Seventy-eight percent of CEOs ranked lack of appropriate facilities/programs as most pressing within the category of behavioral health and addiction issues. That was followed by lack of funding for addressing behavioral health and addiction issues (77 percent).
The results are based on a survey administered to CEOs of community hospitals (non-federal, short-term, non-specialty hospitals). ACHE asked respondents to rank 11 issues affecting their hospitals in order of how pressing they are. Results are based on responses from 281 executives.
Healthcare added almost 45,000 jobs in November, but many hospitals and health systems will continue to struggle to meet staffing needs, retain top executives and providers, and foster long-term pipelines for talent, Ted Chien, president and CEO of independent consulting firm SullivanCotter, wrote in a Dec. 15 article for Nasdaq.
Hospitals and health systems are living “paycheck to paycheck” and unable to make long-term investments at the height of the current workforce crisis, Mr. Chien said.
The challenge boils down to a healthcare delivery problem, not a demand problem.
Baby Boomers are the greatest source of care demand on the healthcare system, but are unable to contribute to the provider workforce in the numbers needed to achieve balance, according to Mr. Chien. To compound that issue, burnout is a major factor why “too many” frontline workers have left or plan to exit healthcare, he said.
Last year, an estimated 333,942 healthcare providers dropped out of the workforce, including about 53,000 nurse practitioners, which has led hospitals to spend more on contract labor and feeling more pressure to consolidate, according to an October report published by Definitive Healthcare.
Long term, a continued lack of healthcare workers would force hospitals to operate in a heightened crisis mode, according to Mr. Chien, depriving non-critical patients of sufficient health prevention and demanding too much of providers who are already overly taxed.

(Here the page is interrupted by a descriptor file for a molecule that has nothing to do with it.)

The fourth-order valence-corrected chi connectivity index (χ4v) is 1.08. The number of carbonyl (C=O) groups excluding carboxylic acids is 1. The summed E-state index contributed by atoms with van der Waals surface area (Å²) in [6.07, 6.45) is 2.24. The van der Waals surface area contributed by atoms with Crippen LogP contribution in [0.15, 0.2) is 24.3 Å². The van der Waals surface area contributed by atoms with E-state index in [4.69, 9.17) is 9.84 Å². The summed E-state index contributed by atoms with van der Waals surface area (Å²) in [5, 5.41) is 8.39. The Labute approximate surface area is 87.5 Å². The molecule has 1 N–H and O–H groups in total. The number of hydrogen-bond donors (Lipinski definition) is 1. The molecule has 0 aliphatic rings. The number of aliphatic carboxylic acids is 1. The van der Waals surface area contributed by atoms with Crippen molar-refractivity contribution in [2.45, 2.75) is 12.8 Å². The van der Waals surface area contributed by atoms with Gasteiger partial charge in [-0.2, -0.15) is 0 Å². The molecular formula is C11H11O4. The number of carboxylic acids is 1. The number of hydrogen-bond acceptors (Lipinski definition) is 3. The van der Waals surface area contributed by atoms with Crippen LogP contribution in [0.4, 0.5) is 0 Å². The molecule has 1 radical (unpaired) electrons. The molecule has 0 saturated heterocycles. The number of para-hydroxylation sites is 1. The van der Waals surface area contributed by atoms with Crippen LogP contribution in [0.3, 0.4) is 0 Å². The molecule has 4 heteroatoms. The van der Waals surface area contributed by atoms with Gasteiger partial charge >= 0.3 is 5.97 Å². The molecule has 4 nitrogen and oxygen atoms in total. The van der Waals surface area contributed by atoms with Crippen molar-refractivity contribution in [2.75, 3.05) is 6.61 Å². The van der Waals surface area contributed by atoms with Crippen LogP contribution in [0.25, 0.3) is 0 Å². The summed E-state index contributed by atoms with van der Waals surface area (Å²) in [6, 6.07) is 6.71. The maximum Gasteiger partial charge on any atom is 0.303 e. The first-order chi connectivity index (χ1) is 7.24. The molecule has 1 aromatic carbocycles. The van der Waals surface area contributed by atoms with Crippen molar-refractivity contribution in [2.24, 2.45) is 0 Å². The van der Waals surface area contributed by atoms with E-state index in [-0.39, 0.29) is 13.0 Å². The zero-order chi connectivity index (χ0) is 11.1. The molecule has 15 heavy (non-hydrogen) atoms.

Mr. Chien highlighted three key areas to tackle the workforce crisis: smarter technology, resilient teams and excellent leadership.
Technologies that alleviate providers’ administrative burdens will be critical to reduce burnout and keep caregivers focused on patient care, while smarter tech can also forge pipelines for future providers by streamlining clinical experience operations and aligning student placements with existing opportunities.
Building resilient teams begins with competitive pay and robust benefit packages, which fosters trust and demonstrates that a hospital values its staff, according to Mr. Chen. Supporting career growth, including upskilling and redeploying staff when appropriate, empowers employees.
Lastly, capable executive leadership teams, under intense scrutiny from industry stakeholders, must clearly outline their hospital or health system’s strategy and provide the change needed to support their staff. Lack of trust in leaders drives staff out of healthcare, so it is crucial to recruit and retain “modern, strategic thinkers with depth of experience who are prepared to lead,” Mr. Chien wrote.
The majority of hospitals are predicted to have negative margins in 2022, marking the worst year financially for hospitals since the beginning of the Covid-19 pandemic.
In Part 1 of Radio Advisory’s Hospital of the Future series, host Rachel (Rae) Woods invites Advisory Board experts Monica Westhead, Colin Gelbaugh, and Aaron Mauck to discuss why factors like workforce shortages, post-acute financial instability, and growing competition are contributing to this troubling financial landscape and how hospitals are tackling these problems.
As we emerge from the global pandemic, health care is restructuring. What decisions should you be making, and what do you need to know to make them? Explore the state of the health care industry and its outlook for next year by visiting advisory.com/HealthCare2023.
As the nation continues to grapple with the fallout from COVID, one of the greatest unknowns is “long COVID”, the broad range of health problems experienced by a significant number of individuals after contracting the virus. The Centers for Disease Control and Prevention defines long COVID as any post-COVID condition lasting three months or longer.